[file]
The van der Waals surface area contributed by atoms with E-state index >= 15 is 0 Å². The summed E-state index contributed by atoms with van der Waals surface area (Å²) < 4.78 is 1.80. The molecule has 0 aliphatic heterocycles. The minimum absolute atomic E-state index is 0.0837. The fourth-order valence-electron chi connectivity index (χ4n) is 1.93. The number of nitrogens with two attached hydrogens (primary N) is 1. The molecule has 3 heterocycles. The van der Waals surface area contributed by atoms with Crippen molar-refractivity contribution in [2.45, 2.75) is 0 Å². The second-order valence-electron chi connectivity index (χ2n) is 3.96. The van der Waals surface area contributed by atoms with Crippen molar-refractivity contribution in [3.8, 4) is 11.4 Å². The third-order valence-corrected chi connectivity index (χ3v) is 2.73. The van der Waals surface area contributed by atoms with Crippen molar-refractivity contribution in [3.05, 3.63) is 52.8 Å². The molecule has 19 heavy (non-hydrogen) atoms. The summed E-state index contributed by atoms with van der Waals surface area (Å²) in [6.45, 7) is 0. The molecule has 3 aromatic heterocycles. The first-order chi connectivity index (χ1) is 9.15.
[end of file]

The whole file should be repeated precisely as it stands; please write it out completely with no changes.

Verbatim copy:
The van der Waals surface area contributed by atoms with E-state index >= 15 is 0 Å². The summed E-state index contributed by atoms with van der Waals surface area (Å²) < 4.78 is 1.80. The molecule has 0 aliphatic heterocycles. The minimum absolute atomic E-state index is 0.0837. The fourth-order valence-electron chi connectivity index (χ4n) is 1.93. The number of nitrogens with two attached hydrogens (primary N) is 1. The molecule has 3 heterocycles. The van der Waals surface area contributed by atoms with Crippen molar-refractivity contribution in [2.45, 2.75) is 0 Å². The second-order valence-electron chi connectivity index (χ2n) is 3.96. The van der Waals surface area contributed by atoms with Crippen molar-refractivity contribution in [3.8, 4) is 11.4 Å². The third-order valence-corrected chi connectivity index (χ3v) is 2.73. The van der Waals surface area contributed by atoms with Crippen molar-refractivity contribution in [3.05, 3.63) is 52.8 Å². The molecule has 19 heavy (non-hydrogen) atoms. The summed E-state index contributed by atoms with van der Waals surface area (Å²) in [6.45, 7) is 0. The molecule has 3 aromatic heterocycles. The first-order chi connectivity index (χ1) is 9.15.